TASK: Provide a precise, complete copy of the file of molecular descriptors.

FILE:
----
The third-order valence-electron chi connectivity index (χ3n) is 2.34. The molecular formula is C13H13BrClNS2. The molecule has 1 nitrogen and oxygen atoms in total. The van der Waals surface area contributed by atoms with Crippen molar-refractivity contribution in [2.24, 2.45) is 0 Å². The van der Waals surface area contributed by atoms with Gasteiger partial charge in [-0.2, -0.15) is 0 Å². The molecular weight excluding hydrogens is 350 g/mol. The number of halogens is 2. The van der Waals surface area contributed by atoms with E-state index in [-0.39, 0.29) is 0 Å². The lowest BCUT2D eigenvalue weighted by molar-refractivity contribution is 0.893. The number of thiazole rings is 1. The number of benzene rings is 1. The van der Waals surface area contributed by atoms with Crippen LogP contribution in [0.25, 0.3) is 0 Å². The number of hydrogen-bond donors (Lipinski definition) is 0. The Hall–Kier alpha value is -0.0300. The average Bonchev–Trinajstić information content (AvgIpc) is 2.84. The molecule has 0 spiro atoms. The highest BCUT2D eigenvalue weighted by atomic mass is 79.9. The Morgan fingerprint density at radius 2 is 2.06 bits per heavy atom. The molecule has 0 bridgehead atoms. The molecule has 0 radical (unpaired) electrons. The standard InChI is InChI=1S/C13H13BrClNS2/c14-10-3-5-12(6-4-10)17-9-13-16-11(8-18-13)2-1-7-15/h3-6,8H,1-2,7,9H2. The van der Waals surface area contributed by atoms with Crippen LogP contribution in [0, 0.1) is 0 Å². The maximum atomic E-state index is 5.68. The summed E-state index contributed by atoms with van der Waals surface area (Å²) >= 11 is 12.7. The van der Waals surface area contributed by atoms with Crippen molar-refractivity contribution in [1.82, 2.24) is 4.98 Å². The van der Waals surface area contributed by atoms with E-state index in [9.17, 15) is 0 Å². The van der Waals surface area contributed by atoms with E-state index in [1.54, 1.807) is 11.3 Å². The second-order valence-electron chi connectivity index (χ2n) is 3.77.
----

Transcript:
The third-order valence-electron chi connectivity index (χ3n) is 2.34. The molecular formula is C13H13BrClNS2. The molecule has 1 nitrogen and oxygen atoms in total. The van der Waals surface area contributed by atoms with Crippen molar-refractivity contribution in [2.24, 2.45) is 0 Å². The van der Waals surface area contributed by atoms with Gasteiger partial charge in [-0.2, -0.15) is 0 Å². The molecular weight excluding hydrogens is 350 g/mol. The number of halogens is 2. The van der Waals surface area contributed by atoms with E-state index in [-0.39, 0.29) is 0 Å². The lowest BCUT2D eigenvalue weighted by molar-refractivity contribution is 0.893. The number of thiazole rings is 1. The number of benzene rings is 1. The van der Waals surface area contributed by atoms with Crippen LogP contribution in [0.25, 0.3) is 0 Å². The number of hydrogen-bond donors (Lipinski definition) is 0. The Hall–Kier alpha value is -0.0300. The average Bonchev–Trinajstić information content (AvgIpc) is 2.84. The molecule has 0 spiro atoms. The highest BCUT2D eigenvalue weighted by atomic mass is 79.9. The Morgan fingerprint density at radius 2 is 2.06 bits per heavy atom. The molecule has 0 bridgehead atoms. The molecule has 0 radical (unpaired) electrons. The standard InChI is InChI=1S/C13H13BrClNS2/c14-10-3-5-12(6-4-10)17-9-13-16-11(8-18-13)2-1-7-15/h3-6,8H,1-2,7,9H2. The van der Waals surface area contributed by atoms with Crippen LogP contribution in [0, 0.1) is 0 Å². The maximum atomic E-state index is 5.68. The summed E-state index contributed by atoms with van der Waals surface area (Å²) >= 11 is 12.7. The van der Waals surface area contributed by atoms with Crippen molar-refractivity contribution in [1.82, 2.24) is 4.98 Å². The van der Waals surface area contributed by atoms with E-state index in [9.17, 15) is 0 Å². The van der Waals surface area contributed by atoms with E-state index in [1.54, 1.807) is 11.3 Å². The second-order valence-electron chi connectivity index (χ2n) is 3.77.